To obtain a more comprehensive picture of the three main Medicaid HCBS programs, states were asked about the types of approved providers for state plan HCBS and the scope of benefits provided (no Tables shown). In addition to licensed home health agencies, 17 states (33%) allowed hospice agencies to provide home health state plan services, while Centers for Independent Living and independent providers were allowed to provide personal care state plan services in 14 states (41%) and 19 states (56%), respectively.
In addition to skilled nursing services, therapy services, and home health aide services for assistance with ADLs, 14 states (27%) provided assistance with instrumental ADLs (e.g., medication management, meal preparation) as part of their home health state plan benefit. In addition, although therapy services are optional within the home health services state plan benefit, almost all states provide some form of therapy, such as physical, occupational, or speech. Even though case management is not required under the home health state plan benefit, four states (8%) provided this service.
Among states with personal care state plan services, 30 states (88%) provided assistance with instrumental ADLs, while 14 states (41%) provided some sort of transportation services. Case management was offered in eight states (24%) within the personal care services state plan option.
More than half of all states (59%, or 30 states) utilized either expenditure or service limits or both in their home health services state plan programs in 2015, while 59 percent of states with the optional personal care services state plan benefit used cost control limits. Among states offering the optional personal care services state plan benefit, 19 states used service limits while only one state used expenditure limits. Among the 30 states with cost controls in their home health services state plan benefit, Connecticut, Michigan and Oregon had a combination of expenditure and service limits while the rest had only one of these limits in place. Service limitations were the most popular form of cost control for home health state plan services, with 26 states (87% of cost control states) using such limits (Table 12).
In 2015, only seven states allowed self-direction within their home health services state plan programs. In contrast, 71 percent of states (24 states) with the personal care services state plan option allowed self-direction (Table 12).
The average reimbursement rate that states provided to home health agencies was $93.93 per home health visit in 2015, slightly higher than $92.69 in 2014. In states that paid registered nurses or home health aides directly or mandated their reimbursement rates, the average rate per visit was $87.26 and $52.19, respectively (Table 15). For the personal care services state plan option, the average rate paid to provider agencies was $18.82 per hour in 2015, a slight increase from $18.73 per hour in 2014. In states where personal care services providers were paid directly by the state or where reimbursement rates were determined by the state, the average reimbursement rate was $13.43 per hour in 2015 (Table 1520). Medicaid provider reimbursement rates are often set by state legislatures as part of the budget process.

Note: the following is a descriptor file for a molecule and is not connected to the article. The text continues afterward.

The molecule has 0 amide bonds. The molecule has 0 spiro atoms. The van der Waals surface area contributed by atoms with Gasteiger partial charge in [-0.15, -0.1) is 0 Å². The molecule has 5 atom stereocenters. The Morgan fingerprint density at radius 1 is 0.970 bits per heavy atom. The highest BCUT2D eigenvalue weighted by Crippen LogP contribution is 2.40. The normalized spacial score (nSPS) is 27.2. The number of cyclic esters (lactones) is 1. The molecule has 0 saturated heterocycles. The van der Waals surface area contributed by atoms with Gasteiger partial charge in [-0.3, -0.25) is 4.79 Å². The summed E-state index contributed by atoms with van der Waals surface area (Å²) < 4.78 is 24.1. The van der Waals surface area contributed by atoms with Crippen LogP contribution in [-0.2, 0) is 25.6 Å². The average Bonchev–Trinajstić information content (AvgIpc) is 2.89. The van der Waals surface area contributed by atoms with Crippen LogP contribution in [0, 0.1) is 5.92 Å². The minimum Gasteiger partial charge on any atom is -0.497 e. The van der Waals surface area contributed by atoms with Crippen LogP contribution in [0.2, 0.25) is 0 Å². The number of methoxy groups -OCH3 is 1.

Over the past three decades, the increase in access to community-based alternatives to institutional care has resulted in rebalancing of national Medicaid LTSS dollars, while the size and scope of Medicaid HCBS programs continues to vary across states. Section 1915 (c) waivers still account for the majority (73%) of spending on LTSS provided in the community, and continued growth in waiver waiting list enrollment, to more than 640,000 persons nationally with waiting times of almost two and a half years, highlights the need for HCBS, especially for individuals with I/DD, seniors, and non-elderly people with physical disabilities. States continue to review and change policies in response to new regulatory requirements, including the DOL home care worker rules and CMS’s rule defining the qualities of home and community-based settings.
At the same time, competing pressures in state budgets may mean that states may face uncertainties about funding for Medicaid HCBS in the coming years, and states are continuing to utilize cost control measures within their Medicaid HCBS programs. In response to fiscal pressures and a desire to better coordinate beneficiaries’ LTSS, states continue to incorporate HCBS into Medicaid managed care arrangements. In the coming years, states will be challenged to continue to expand access to high quality, person-centered HCBS in a cost-effective manner, and it will remain important to monitor the adoption of state plan options and other initiatives to expand Medicaid HCBS, differences in services and spending, and the impact of cost control policies on access and quality.Introduction